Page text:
Coyote Mint

Coyote Mint © DSchiel

Monardella villosa ssp. villosa

Description (Jepson,

    • Eudicotyledon
      • Eudicots are a major lineage of flowering plants; see family for general characteristics
    • Mint Family (Lamiaceae)
    • Upright to trailing herbaceous perennial
      • Acquires a woody base with age
    • Stems hairy and square in cross-section
    • Leaves
      • Opposite (2 leaves at each junction with stem) and decussate (alternate pairs perpendicular to each other)
      • Toothed margins
      • Underside sparsely hairy to woolly
        • Hairs have glands that release a fragrance when touched
    • Flowers
      • Inflorescence (flower arrangement) head-like in compact clusters
      • Individual flowers are bilaterally symmetric with narrow, pale lavender to magenta petals
        • 2-lobed upper lip points upward
        • 3-lobed lower lip curves backwards
      • Anthers (pollen-producing part of the stamen/male structure) extend beyond petals (exserted)
      • Ovary superior (attached above other flower parts)
    • Fruit consists of 4 nutlets (small, dry fruits that do not split open, derived from a multi-chambered ovary)
    • Height to 20 in.
    Flower © KKorbholz


      • Native and endemic (limited) to California
        • Grows in serpentine soil in grasslands and open areas of woodlands, forests, and chaparral
        • 95% of plants occur on ultramafic soils, e.g.serpentine; see ultramafic affinity rankings (Calfora per Safford and Miller 2020)
        • See Calflora for statewide observations of this plant
      • Grows at elevations to 4,300 ft.

      Uses (Picking or removing any natural material from public land is illegal)

        • Nectar and pollen source for native bees
        • Nectar source for many butterflies, including monarch (Danaus plexippus), Chalcedon checkerspot (Euphydryas chalcedona), pale swallowtail (Papilio eurymedon), western tiger swallowtail (P. rutulus), calliope fritillary (Speyeria callippe), and several species of skippers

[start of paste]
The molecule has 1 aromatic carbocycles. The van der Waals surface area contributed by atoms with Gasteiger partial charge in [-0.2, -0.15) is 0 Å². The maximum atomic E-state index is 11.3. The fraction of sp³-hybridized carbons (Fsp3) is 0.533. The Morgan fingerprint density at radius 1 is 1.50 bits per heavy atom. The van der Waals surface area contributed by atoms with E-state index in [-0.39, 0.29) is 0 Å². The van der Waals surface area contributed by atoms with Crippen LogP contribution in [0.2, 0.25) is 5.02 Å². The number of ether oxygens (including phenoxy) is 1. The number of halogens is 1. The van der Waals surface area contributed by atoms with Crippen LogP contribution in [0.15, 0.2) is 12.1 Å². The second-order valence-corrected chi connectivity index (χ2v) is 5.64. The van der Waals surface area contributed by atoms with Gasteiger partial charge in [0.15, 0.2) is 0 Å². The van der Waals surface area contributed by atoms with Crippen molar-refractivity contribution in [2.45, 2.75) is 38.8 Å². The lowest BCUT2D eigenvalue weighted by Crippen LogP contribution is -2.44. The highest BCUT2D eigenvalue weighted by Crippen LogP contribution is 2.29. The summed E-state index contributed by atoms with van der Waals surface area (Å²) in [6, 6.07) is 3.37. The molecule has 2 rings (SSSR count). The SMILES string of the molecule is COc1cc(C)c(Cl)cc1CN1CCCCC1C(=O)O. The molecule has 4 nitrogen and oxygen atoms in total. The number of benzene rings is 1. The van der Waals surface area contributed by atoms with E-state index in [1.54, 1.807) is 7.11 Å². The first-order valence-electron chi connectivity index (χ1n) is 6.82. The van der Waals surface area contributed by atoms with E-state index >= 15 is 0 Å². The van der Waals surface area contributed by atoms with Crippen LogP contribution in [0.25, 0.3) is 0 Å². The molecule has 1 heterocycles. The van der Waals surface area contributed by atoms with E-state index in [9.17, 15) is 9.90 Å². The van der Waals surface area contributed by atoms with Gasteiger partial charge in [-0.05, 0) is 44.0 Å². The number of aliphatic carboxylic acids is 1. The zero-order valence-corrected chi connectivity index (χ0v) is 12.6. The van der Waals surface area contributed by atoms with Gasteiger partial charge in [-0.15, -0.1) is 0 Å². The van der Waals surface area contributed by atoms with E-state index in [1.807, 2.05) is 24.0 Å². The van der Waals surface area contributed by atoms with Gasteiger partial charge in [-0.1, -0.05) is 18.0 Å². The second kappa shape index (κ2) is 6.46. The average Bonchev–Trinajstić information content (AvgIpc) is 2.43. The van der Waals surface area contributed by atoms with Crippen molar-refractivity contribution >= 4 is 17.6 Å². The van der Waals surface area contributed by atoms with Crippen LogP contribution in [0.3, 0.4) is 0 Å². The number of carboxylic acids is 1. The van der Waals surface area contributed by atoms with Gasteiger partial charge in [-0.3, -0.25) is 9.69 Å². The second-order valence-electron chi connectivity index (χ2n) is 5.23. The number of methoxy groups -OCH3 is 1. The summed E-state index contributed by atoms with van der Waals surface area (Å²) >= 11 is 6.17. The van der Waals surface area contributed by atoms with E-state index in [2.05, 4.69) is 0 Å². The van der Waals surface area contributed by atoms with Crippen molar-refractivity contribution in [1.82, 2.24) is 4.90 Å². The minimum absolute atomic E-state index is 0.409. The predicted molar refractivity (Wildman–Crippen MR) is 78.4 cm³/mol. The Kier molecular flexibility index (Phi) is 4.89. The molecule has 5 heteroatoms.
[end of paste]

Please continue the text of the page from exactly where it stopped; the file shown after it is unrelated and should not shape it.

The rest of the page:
• Native people had many medicinal uses for this plant
          • Decoction and salve used for respiratory conditions
          • Infusion of leaves used for stomach aches
          • Poultice of plant applied to cuts made on the back to draw out ‘bad blood’ for pneumonia

        Name Derivation

          • Monardella (mon-ar-DEL-la) – refers to plants in this genus appearing to be dwarf forms of those in the genus Monarda, also in the Mint family, which includes bee balm and bergamot
            • Monarda – named after Nicholás Bautista Monardes (1493-1588), Spanish botanist and physician who studied American plants and their medicinal uses
          • villosa (vil-OH-sa) – from the Latin villosus, “shaggy” or “roughly hairy”


            • Aromatic oils, characteristic of the Mint family, smell good to most humans, but deter many potential herbivores
            • Edgewood’s coyote mint is classified as a subspecies
              • Subspecies rank is used to recognize geographic distinctiveness, whereas variety rank is appropriate for variants seen throughout the geographic range of the species; in practice, these two ranks are not distinct

            At Edgewood

              • Grows in grasslands and in open areas in chaparral and woodlands
                • See iNaturalist for observations of Monardella villosa
              • Flowers May – June

              See General References

              Specific References

                Alexander, E.B. 2010, Oct. & 2011, Jan. Serpentine Soils and Why They Limit Plant Survival and Growth. Fremontia, vol. 38:4/39:1, pp. 28-31.

                  Safford, H.D. 2010, Oct. & 2011, Jan. Serpentine Endemism of the California Flora. Fremontia, vol. 38:4/39:1, pp. 32-39.

                    Safford, H.D. and Miller, J.E.D. 2020. An Updated Database of Serpentine Endemism in the California Flora. [Manuscript accepted by] Madrono, California Botanical Society, Northridge, California.